Are you stressed about your relationship? Spend time with friends
“Today, one person can provide what a whole village used to: a sense that grounding, meaning, continuity. We expect committed relationships to be romantic, emotionally, and sexually satisfying. It is no wonder, so many relationships collapse under the weight of all this. – Mating in Captivity
Never before have our expectations been higher of our partners. While we still desire security, children and property, and respectability, our expectations of our partners have changed. We now want to see our partner love us, be interested in us, and want to share the same goals. We want to marry our “best friend”, our confidant in all matters, and someone we can tell everything to. They should be more than a great co-parent. Depending on what they need, they should be a skilled co-decorator and sous chef, a financial wizard, a motivated jogger partner, and a hilarious gossiper.
How did we develop the idea that one person can provide all aspects of human emotion? This didn’t happen when we were locked down in 2020. However, it did increase our dependence on our primary relationships. It didn’t start when we went into lockdown in 2020, although that increased our dependence on our primary relationships. Sometimes it feels like the world has disappeared. When we open the door, it is important to ask ourselves if the world has disappeared or not.
Diversifying our Relationship Portfolio
Ambrose Pierce stated that love is temporary and can be cured by marriage. Everyone who has been married knows that marriage comes with its absurdities. It’s absurd to believe that our spouse can give us the same support and connection as we received from our friends, family, acquaintances, colleagues, teammates, and even our nemesis. Our young lives are spent building a whole network of relationships. While some friends may leave, the growth of our relationships tends to be more rapid when we are partnered up. Partnered folk can learn a lot from their single friends. One of the most important is: Relationships don’t have to be in a couple. They’ve been there all along.
This is especially important when your primary relationship is under stress. It is a good thing to let go of some of the stress. Remember that we can’t love or live in isolation. It is helpful to have different expectations of our partners. However, if we want to make lasting and meaningful improvements in our relationships, we need to diversify, as Elaine Cheung, a social psychologist, explained. It doesn’t mean that we are taking emotional energy from our primary relationship by expanding our intimate relationships. Let’s do a little assessment:
- Are you willing to share all your problems with your partner, or are you more open to the advice of the person closest to you who is most familiar with the issue?
- Are you prone to only share with friends what you don’t want to talk about with your partner? Do you think so?
- Which person in your family is the most knowledgeable about decorating? Cooking? Breast-feeding? Grief after the death of a parent
- Have you ever thought of the wisdom, tradition, or skills you would like to have a friend come to you?
It’s a balancing act to spend time with friends.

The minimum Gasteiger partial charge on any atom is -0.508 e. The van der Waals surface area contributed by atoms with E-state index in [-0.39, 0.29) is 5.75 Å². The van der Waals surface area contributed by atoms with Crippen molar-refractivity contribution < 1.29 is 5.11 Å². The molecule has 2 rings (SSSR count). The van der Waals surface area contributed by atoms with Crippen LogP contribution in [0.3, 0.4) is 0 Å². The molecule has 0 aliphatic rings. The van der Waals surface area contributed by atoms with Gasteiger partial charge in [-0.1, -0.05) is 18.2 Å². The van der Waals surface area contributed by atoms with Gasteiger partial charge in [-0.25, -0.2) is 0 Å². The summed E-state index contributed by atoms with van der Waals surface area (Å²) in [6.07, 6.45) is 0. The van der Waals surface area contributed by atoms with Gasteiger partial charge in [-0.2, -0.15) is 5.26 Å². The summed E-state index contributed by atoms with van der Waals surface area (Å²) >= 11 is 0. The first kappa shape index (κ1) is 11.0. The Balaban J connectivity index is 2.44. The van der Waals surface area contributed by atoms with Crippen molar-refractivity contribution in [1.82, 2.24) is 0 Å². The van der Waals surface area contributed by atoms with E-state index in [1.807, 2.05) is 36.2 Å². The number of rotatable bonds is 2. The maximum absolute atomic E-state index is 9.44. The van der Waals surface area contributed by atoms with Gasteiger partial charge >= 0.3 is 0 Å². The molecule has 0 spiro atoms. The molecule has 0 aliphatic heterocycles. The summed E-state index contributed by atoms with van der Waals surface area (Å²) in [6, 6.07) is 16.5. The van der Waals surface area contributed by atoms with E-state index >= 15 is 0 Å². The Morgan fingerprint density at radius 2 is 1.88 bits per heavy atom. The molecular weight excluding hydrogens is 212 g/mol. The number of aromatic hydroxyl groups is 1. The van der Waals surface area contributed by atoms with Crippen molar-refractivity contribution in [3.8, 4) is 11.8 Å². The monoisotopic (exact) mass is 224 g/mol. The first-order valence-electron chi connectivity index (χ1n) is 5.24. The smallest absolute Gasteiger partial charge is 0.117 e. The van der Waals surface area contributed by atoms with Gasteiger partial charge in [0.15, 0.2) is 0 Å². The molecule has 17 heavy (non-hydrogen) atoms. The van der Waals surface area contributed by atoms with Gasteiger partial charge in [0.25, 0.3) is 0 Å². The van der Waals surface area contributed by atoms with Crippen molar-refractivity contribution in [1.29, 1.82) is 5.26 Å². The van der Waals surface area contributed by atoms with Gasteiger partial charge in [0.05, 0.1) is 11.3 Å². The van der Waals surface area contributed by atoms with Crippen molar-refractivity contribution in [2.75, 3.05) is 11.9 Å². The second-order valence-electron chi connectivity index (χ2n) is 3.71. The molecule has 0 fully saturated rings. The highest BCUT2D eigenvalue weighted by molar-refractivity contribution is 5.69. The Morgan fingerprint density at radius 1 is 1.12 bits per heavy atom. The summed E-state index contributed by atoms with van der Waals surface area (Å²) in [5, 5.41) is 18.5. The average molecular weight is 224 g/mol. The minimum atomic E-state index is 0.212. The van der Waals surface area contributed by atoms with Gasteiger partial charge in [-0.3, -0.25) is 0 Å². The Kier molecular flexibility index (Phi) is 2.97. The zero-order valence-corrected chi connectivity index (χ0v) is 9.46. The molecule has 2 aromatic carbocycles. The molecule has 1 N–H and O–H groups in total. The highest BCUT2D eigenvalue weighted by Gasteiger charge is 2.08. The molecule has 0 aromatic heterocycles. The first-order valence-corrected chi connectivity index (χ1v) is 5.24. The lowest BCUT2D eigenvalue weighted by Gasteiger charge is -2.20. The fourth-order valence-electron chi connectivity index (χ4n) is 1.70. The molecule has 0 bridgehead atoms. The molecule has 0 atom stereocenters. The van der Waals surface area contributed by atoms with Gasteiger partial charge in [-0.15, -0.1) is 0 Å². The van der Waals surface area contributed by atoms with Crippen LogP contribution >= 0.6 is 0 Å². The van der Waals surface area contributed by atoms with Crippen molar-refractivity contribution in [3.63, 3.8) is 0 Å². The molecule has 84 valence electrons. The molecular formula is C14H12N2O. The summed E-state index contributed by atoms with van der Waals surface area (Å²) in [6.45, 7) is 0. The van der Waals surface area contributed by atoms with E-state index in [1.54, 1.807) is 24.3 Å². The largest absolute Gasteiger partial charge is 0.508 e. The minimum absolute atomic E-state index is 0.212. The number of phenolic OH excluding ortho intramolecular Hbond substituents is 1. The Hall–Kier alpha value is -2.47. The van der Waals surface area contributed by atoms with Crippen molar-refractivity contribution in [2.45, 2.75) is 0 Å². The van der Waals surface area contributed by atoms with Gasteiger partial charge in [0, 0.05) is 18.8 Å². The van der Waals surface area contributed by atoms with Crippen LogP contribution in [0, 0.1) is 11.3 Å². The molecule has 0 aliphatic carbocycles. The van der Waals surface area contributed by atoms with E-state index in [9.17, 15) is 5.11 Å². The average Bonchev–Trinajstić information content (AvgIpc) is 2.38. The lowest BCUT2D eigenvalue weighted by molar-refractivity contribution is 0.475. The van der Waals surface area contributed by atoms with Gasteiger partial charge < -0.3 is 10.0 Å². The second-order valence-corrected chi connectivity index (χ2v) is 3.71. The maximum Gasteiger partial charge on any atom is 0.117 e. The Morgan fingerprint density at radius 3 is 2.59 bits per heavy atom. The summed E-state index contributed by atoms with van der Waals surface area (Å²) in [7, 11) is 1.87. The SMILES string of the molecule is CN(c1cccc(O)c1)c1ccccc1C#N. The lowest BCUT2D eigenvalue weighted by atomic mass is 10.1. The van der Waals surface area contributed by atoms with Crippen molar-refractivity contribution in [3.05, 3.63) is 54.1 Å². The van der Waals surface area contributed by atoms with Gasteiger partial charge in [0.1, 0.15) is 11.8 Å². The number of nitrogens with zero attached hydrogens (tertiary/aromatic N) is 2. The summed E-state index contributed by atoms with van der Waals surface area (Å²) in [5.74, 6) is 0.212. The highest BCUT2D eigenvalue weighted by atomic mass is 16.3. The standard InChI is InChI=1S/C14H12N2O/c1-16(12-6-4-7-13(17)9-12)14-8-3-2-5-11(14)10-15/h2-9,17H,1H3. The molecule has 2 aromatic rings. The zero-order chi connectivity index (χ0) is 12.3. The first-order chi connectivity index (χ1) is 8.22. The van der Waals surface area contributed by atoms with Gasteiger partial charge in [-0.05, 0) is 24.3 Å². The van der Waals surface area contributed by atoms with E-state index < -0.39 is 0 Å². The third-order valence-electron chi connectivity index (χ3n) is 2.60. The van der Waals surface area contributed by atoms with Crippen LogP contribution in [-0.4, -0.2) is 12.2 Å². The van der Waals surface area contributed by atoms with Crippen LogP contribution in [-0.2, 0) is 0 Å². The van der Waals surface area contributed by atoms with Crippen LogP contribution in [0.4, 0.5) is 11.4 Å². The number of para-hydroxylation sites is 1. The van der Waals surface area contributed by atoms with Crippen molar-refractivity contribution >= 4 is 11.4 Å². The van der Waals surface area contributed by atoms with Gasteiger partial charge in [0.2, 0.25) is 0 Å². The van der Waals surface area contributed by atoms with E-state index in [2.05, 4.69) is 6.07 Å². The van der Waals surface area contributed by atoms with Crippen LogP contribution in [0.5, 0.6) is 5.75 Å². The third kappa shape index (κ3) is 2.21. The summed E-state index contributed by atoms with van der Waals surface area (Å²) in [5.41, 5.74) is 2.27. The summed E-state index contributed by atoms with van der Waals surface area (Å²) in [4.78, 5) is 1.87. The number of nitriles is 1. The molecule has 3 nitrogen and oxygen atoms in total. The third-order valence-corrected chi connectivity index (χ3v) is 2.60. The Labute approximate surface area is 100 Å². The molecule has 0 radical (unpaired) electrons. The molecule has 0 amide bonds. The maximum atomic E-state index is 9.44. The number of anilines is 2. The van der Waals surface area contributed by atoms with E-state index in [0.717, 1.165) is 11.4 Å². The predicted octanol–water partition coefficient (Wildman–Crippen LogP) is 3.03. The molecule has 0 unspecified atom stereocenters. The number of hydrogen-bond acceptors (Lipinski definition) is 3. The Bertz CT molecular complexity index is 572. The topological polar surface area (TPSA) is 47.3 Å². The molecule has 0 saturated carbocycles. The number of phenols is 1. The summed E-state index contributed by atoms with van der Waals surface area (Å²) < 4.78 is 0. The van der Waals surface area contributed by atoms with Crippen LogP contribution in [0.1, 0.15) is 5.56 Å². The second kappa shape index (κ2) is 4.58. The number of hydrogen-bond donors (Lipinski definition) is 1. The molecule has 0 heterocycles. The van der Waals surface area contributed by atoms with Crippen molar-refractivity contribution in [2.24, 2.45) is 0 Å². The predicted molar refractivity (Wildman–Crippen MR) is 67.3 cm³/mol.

Eli Finkel, the author of The All-or-Nothing Marriage, has stated that people who have a special social network — seeking out Tim to celebrate their achievements, Donna to cheer us up, or Kyoko to soothe anxiety–feel more fulfilled than those who look to just one person to do everything. They are also happier in their romantic relationships over time.” This is not an easy model. Finkel says that this “winnowing” of our intimate social networks will work for some people. If we are fortunate enough to have a spouse who can be a partner in many ways–fun to share, supportive when we’re down, and understanding when we’re embarrassed–then it is possible to live fulfilled, even if we have few other significant others (Osos). This is a risky strategy as many spouses are more compatible than others. And, of course, it’s not possible to be there for everyone. Our spouses can be particularly affected if they are sick or on a deadline for work.
We focus on the importance and value of friendships outside of primary relationships. It is important to remember that healthy friendships should not be a one-sided, utilitarian relationship. There are always a few friends who call only when they have a problem. If that happens, it’s time to question if you’re that friend. What do you think?
- Do you find that you reach out only when your partner conflicts?
- Do you place additional pressure on a friend who is not in a relationship?
- Do you know the feeling of losing a friend?
- Do you know why a friend has died? But don’t know what to do?
New friends are great, but so are old ones.
Sometimes our friendships can weaken as we move through different stages in life. It’s often because we have kids, move away or grow apart. Sometimes, we have had a major fight or harbour resentment we don’t know-how. Friends can still come together and make new friends. Our friendships are like our primary relationships. They go through phases. It is not unusual for friends to re-discover each other after years of being apart with social networks. Some friendships can pick up from the left, while others start anew. Sometimes, a friendship’s break is the best way to create growth in the future. This can help us reintroduce our friends and family as we wish to. Knowing that romantic relationships require mystery, it is important to have friends who can share in some aspects of your life. It is possible that “absence makes the heart grow closer” could be a spiritual translation of this saying. It can be as simple as asking this question for many of us who have lost close friendships. “I have missed you, and I would love to meet up and see where your life has taken me. Would you be interested in spending some time with me?